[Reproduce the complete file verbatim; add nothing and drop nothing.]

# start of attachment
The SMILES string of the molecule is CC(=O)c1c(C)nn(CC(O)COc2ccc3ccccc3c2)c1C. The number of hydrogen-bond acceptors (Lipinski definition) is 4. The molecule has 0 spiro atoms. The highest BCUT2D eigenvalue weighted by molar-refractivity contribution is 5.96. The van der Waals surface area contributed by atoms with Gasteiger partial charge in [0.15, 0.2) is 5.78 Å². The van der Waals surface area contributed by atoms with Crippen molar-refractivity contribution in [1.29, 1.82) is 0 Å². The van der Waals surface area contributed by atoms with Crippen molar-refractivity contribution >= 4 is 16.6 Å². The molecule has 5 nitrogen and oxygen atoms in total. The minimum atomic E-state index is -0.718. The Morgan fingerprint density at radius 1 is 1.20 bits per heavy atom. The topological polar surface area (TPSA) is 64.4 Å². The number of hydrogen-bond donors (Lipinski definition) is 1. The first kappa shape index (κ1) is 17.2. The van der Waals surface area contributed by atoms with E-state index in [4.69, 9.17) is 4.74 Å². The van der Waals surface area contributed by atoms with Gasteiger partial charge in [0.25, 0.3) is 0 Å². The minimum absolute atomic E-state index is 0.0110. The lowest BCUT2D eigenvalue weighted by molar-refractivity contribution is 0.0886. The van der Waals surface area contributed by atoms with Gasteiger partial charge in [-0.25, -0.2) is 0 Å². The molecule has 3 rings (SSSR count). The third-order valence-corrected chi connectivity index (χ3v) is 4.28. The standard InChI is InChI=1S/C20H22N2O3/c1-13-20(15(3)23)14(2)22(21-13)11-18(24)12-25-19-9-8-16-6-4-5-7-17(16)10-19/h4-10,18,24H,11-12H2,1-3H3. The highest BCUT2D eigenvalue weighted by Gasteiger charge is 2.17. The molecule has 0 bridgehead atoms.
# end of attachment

The SMILES string of the molecule is CC(=O)c1c(C)nn(CC(O)COc2ccc3ccccc3c2)c1C. The number of hydrogen-bond acceptors (Lipinski definition) is 4. The molecule has 0 spiro atoms. The highest BCUT2D eigenvalue weighted by molar-refractivity contribution is 5.96. The van der Waals surface area contributed by atoms with Gasteiger partial charge in [0.15, 0.2) is 5.78 Å². The van der Waals surface area contributed by atoms with Crippen molar-refractivity contribution in [1.29, 1.82) is 0 Å². The van der Waals surface area contributed by atoms with Crippen molar-refractivity contribution >= 4 is 16.6 Å². The molecule has 5 nitrogen and oxygen atoms in total. The minimum atomic E-state index is -0.718. The Morgan fingerprint density at radius 1 is 1.20 bits per heavy atom. The topological polar surface area (TPSA) is 64.4 Å². The number of hydrogen-bond donors (Lipinski definition) is 1. The first kappa shape index (κ1) is 17.2. The van der Waals surface area contributed by atoms with E-state index in [4.69, 9.17) is 4.74 Å². The van der Waals surface area contributed by atoms with Gasteiger partial charge in [0.25, 0.3) is 0 Å². The minimum absolute atomic E-state index is 0.0110. The lowest BCUT2D eigenvalue weighted by molar-refractivity contribution is 0.0886. The van der Waals surface area contributed by atoms with Gasteiger partial charge in [-0.25, -0.2) is 0 Å². The molecule has 3 rings (SSSR count). The third-order valence-corrected chi connectivity index (χ3v) is 4.28. The standard InChI is InChI=1S/C20H22N2O3/c1-13-20(15(3)23)14(2)22(21-13)11-18(24)12-25-19-9-8-16-6-4-5-7-17(16)10-19/h4-10,18,24H,11-12H2,1-3H3. The highest BCUT2D eigenvalue weighted by Gasteiger charge is 2.17. The molecule has 0 bridgehead atoms.